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Phil Weiser files written allegations in Supreme Court case of business seeking to deny service to gay couple

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On Friday, the Colorado Attorney General spoke out of his office about an upcoming U.S. Supreme Court case involving a Denver-area graphic designer who claims the state’s antidiscrimination law violates her free speech. I explained my claim.

In a written brief, Phil Weiser argued that Colorado’s public accommodation laws do not infringe on a business owner’s protected free speech. Graphics Lorie Smith, owner of her design firm 303 Creative, is asking the Supreme Court to grant her the right to post messages on her website. She says she doesn’t design wedding websites for same-sex couples because of her strong religious beliefs. .

“Essentially, 303 Creative does not want to serve all customers equally,” Weiser said at a press conference, outlining his arguments in defense of state law. is not protected speech under the First Amendment.”

Weiser’s filing is a small procedural step in a case that has been circling Colorado courts for years. Last year, the Denver-based 10th Circuit Court of Appeals ruled Smith 2 to 1 that Smith’s request violated Colorado’s antidiscrimination law and that the act itself did not violate the First Amendment. did.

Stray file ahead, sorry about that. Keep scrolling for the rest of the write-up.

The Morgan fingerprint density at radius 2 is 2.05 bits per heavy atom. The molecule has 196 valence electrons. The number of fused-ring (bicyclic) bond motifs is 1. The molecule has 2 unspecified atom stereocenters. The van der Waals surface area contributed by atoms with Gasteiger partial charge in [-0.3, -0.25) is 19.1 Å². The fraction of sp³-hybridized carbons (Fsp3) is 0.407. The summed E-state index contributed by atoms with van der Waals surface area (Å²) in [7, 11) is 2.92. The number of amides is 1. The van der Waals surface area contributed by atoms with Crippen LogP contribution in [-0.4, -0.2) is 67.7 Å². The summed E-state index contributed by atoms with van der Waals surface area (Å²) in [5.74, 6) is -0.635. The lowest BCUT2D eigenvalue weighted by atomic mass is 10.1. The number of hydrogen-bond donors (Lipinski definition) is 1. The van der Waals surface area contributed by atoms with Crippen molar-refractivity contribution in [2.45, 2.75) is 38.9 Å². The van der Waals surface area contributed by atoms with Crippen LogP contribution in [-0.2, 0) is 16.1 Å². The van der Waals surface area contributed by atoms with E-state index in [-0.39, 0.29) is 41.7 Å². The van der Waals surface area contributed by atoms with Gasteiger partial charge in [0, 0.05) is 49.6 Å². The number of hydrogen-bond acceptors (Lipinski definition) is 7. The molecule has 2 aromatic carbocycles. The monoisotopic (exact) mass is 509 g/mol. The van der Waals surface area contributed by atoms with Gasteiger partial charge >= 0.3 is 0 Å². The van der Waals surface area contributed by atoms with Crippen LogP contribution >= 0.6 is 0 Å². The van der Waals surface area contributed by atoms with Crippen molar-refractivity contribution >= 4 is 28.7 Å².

Smith appealed the judgment. In February, the Supreme Court agreed to address the free speech issue of the case, but not the religious freedom aspect.

In other words, the judge will determine whether applying Colorado’s public facilities law, which prohibits discrimination based on sexual orientation, violates the Free Speech Clause of the First Amendment.

Smith and her lawyers argue so.

“This lawsuit seeks to protect the right of all Americans to say what they believe without fear of government punishment,” said Liberty, a conservative legal group representing Smith. said Jake Warner, an attorney for the Alliance defending

The case is similar to the 2018 Masterpiece Cakeshop case, in which a Lakewood bakery was sued after refusing to make a wedding cake for a gay couple. was raised before she started her wedding website design business.

Both sides see the lawsuit as potentially resolving the constitutional question of whether creative professionals should be commissioned to perform same-sex marriage ceremonies, regardless of their religious views on same-sex marriage. ing.

“I’ve been waiting nearly six years to create and design a website to celebrate a wedding without being forced by Colorado to do the unbelievable,” Smith wrote in a National Review column earlier this year. “I am not just standing for my freedom to speak freely. increase.

If precedent is any indication, Smith could face an uphill battle in the nation’s Supreme Court, which has ruled in favor of state anti-discrimination laws for decades.

Weiser said his office plans to draw on that history.

“Regulating practices that prohibit discrimination is a protected activity, and it is very important that we do not break that line,” Weiser said. “When companies say we are open to the public, it means they must serve all members of the public.”

The ADF, the organization representing Smith, will be given the opportunity to submit a response to Weiser’s brief. Both sides are scheduled to hold oral arguments in October.

Alison Shelley of CPR contributed to this report.